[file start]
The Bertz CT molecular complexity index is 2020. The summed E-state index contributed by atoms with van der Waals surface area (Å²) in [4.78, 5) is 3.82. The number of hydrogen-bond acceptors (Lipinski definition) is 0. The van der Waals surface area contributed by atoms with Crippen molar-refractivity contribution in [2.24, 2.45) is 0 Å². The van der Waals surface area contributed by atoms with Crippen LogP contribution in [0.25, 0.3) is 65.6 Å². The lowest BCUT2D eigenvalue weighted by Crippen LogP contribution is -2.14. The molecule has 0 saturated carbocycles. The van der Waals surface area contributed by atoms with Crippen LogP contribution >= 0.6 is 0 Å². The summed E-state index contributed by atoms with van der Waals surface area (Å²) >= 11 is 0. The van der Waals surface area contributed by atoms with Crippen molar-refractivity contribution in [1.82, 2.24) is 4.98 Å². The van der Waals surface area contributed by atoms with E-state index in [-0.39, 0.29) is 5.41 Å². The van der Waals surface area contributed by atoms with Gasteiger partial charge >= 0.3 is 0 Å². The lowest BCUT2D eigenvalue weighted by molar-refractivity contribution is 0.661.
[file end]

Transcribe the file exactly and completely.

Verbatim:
The Bertz CT molecular complexity index is 2020. The summed E-state index contributed by atoms with van der Waals surface area (Å²) in [4.78, 5) is 3.82. The number of hydrogen-bond acceptors (Lipinski definition) is 0. The van der Waals surface area contributed by atoms with Crippen molar-refractivity contribution in [2.24, 2.45) is 0 Å². The van der Waals surface area contributed by atoms with Crippen LogP contribution in [0.25, 0.3) is 65.6 Å². The lowest BCUT2D eigenvalue weighted by Crippen LogP contribution is -2.14. The molecule has 0 saturated carbocycles. The van der Waals surface area contributed by atoms with Crippen LogP contribution >= 0.6 is 0 Å². The summed E-state index contributed by atoms with van der Waals surface area (Å²) >= 11 is 0. The van der Waals surface area contributed by atoms with Crippen molar-refractivity contribution in [1.82, 2.24) is 4.98 Å². The van der Waals surface area contributed by atoms with E-state index in [-0.39, 0.29) is 5.41 Å². The van der Waals surface area contributed by atoms with Gasteiger partial charge >= 0.3 is 0 Å². The lowest BCUT2D eigenvalue weighted by molar-refractivity contribution is 0.661.